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Funny How the Immune System Works

Even the most reclusive of us must be aware that there really is nothing funny about what is going on at large in the world at the moment. However medical authorities from The Mayo Clinic onwards recommend giggling, sniggering and laughing as a great tonic, so whether appropriate or not at this time of trouble, here goes…

Sir Thomas Beecham the conductor, is on record as saying, “If I was Prime Minister I would require every man, woman and child between the ages of eight and eighty to sit down and listen to Mozart for a quarter of an hour every day for five years.” Bearing in mind recent Prime Ministerial performance one can think of worse edicts.

For the literary equivalent I nominate the works of P G Wodehouse. To name him in full, Pelham Granville Wodehouse. He chose to be known to family and friends as Plum – and who can blame him?

The daily application of one chapter of P G Wodehouse read aloud has given great results so far in our household. And here’s a thing; being as the man was afflicted with as unrelenting a work ethic as any three or four twentieth century writers put together, there is for practical purposes a more or less unlimited supply of his work. He wrote some ninety novels, about two hundred short stories, as well as plays, musicals, and film scripts.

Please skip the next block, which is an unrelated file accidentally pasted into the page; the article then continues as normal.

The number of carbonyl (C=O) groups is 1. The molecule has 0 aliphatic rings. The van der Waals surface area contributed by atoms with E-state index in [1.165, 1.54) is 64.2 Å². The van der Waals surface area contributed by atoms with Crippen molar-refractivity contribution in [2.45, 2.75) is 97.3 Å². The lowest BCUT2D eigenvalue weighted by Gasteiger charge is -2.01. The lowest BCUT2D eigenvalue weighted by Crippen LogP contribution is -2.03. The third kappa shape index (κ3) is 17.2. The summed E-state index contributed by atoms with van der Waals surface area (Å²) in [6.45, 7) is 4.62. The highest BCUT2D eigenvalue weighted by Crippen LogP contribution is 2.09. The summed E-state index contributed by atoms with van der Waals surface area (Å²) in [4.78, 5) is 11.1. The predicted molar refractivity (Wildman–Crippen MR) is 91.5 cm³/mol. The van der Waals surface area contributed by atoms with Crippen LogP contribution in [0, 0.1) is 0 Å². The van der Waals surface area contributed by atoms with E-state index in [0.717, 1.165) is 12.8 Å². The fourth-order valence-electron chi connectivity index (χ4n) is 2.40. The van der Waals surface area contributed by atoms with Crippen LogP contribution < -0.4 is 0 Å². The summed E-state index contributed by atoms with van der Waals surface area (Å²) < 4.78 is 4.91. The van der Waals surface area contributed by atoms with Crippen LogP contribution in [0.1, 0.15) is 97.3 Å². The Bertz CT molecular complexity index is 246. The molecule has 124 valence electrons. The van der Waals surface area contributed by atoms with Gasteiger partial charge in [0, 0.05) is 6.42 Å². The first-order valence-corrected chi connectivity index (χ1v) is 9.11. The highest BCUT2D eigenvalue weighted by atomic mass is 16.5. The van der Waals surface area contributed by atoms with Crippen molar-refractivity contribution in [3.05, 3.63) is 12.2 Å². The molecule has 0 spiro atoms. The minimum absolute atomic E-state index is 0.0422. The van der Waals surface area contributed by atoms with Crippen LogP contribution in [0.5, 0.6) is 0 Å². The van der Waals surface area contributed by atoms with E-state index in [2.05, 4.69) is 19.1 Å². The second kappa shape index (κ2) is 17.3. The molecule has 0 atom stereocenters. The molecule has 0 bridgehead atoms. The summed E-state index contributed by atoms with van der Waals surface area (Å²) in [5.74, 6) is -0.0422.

Right about the cusp of the last third of his lifetime, i.e. a few months before he was sixty, he was interned by the German army and spent almost a year in confinement in various locations ending up in what is now part of Poland with other men deemed to be of fighting age. Of the location he wrote, “If this is Upper Silesia, one dreads to think what Lower Silesia is like.”

And then he made a breathtaking mistake for which he paid dearly for the rest of his life. He agreed to make five radio broadcasts for the Germans. This was in 1941.

The content of these broadcasts was gently satirical, here’s a brief excerpt from the first:

Young men, starting out in life, have often asked me “How can I become an Internee?” Well, there are several methods. My own was to buy a villa in Le Touquet on the coast of France and stay there till the Germans came along. This is probably the best and simplest system. You buy the villa and the Germans do the rest.”

The full text of the five broadcasts with a bullet point account of what happened to Plum during the war can be found here: https://www.pgwodehousesociety.org.uk/wartime

Agreed to…? The evidence is that he was tricked into it. I also reference here a wikipedia article which gives a full and detailed account and a youtube video which has a brief excerpt from a sympathetic film featuring Tim Pigott-Smith and Zoe Wanamaker as the Wodehouses, with she confronting him. The full film, Wodehouse in Exile, used to be available on youtube, I hope it’s still around somewhere.

What did this sorry event cost him? Well, after decades of high earning success, Plum was instantly reviled in the war-time British press as a traitor, investigated by the British secret services, and driven into self-imposed exile in the USA never to return to his beloved England.